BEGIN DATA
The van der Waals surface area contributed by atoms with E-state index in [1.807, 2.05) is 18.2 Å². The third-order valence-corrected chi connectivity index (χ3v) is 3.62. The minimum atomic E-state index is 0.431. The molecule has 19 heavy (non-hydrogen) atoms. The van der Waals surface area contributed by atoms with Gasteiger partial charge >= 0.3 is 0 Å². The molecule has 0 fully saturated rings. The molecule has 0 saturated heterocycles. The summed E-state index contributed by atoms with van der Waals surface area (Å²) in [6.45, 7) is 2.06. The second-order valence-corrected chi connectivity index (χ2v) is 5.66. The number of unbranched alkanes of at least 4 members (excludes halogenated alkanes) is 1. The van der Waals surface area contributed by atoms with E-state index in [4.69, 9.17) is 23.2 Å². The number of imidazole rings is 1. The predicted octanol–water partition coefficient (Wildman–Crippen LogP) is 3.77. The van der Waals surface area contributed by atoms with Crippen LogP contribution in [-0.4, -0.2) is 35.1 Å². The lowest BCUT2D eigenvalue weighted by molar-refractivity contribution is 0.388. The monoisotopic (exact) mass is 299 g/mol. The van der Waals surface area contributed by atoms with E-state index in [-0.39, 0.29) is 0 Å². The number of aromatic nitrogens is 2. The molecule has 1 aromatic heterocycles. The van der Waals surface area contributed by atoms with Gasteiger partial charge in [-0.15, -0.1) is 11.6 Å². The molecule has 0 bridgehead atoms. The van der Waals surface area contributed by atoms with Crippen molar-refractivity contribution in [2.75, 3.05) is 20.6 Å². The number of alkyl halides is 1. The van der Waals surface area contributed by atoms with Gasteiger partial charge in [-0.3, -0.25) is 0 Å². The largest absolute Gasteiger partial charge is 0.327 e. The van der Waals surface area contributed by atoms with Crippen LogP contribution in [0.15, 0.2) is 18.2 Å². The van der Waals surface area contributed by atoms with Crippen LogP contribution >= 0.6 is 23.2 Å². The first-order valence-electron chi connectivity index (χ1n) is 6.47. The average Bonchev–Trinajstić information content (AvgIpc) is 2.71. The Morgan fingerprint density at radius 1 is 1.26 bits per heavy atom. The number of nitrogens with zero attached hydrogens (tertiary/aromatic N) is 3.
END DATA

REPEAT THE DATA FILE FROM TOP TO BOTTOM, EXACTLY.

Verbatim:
The van der Waals surface area contributed by atoms with E-state index in [1.807, 2.05) is 18.2 Å². The third-order valence-corrected chi connectivity index (χ3v) is 3.62. The minimum atomic E-state index is 0.431. The molecule has 19 heavy (non-hydrogen) atoms. The van der Waals surface area contributed by atoms with Gasteiger partial charge >= 0.3 is 0 Å². The molecule has 0 fully saturated rings. The molecule has 0 saturated heterocycles. The summed E-state index contributed by atoms with van der Waals surface area (Å²) in [6.45, 7) is 2.06. The second-order valence-corrected chi connectivity index (χ2v) is 5.66. The number of unbranched alkanes of at least 4 members (excludes halogenated alkanes) is 1. The van der Waals surface area contributed by atoms with E-state index in [4.69, 9.17) is 23.2 Å². The number of imidazole rings is 1. The predicted octanol–water partition coefficient (Wildman–Crippen LogP) is 3.77. The van der Waals surface area contributed by atoms with Crippen LogP contribution in [-0.4, -0.2) is 35.1 Å². The lowest BCUT2D eigenvalue weighted by molar-refractivity contribution is 0.388. The monoisotopic (exact) mass is 299 g/mol. The van der Waals surface area contributed by atoms with E-state index in [-0.39, 0.29) is 0 Å². The number of aromatic nitrogens is 2. The molecule has 1 aromatic heterocycles. The van der Waals surface area contributed by atoms with Gasteiger partial charge in [-0.15, -0.1) is 11.6 Å². The molecule has 0 bridgehead atoms. The van der Waals surface area contributed by atoms with Crippen molar-refractivity contribution in [2.75, 3.05) is 20.6 Å². The number of alkyl halides is 1. The van der Waals surface area contributed by atoms with Gasteiger partial charge in [-0.3, -0.25) is 0 Å². The largest absolute Gasteiger partial charge is 0.327 e. The van der Waals surface area contributed by atoms with Crippen LogP contribution in [0.15, 0.2) is 18.2 Å². The van der Waals surface area contributed by atoms with Crippen LogP contribution >= 0.6 is 23.2 Å². The first-order valence-electron chi connectivity index (χ1n) is 6.47. The average Bonchev–Trinajstić information content (AvgIpc) is 2.71. The Morgan fingerprint density at radius 1 is 1.26 bits per heavy atom. The number of nitrogens with zero attached hydrogens (tertiary/aromatic N) is 3.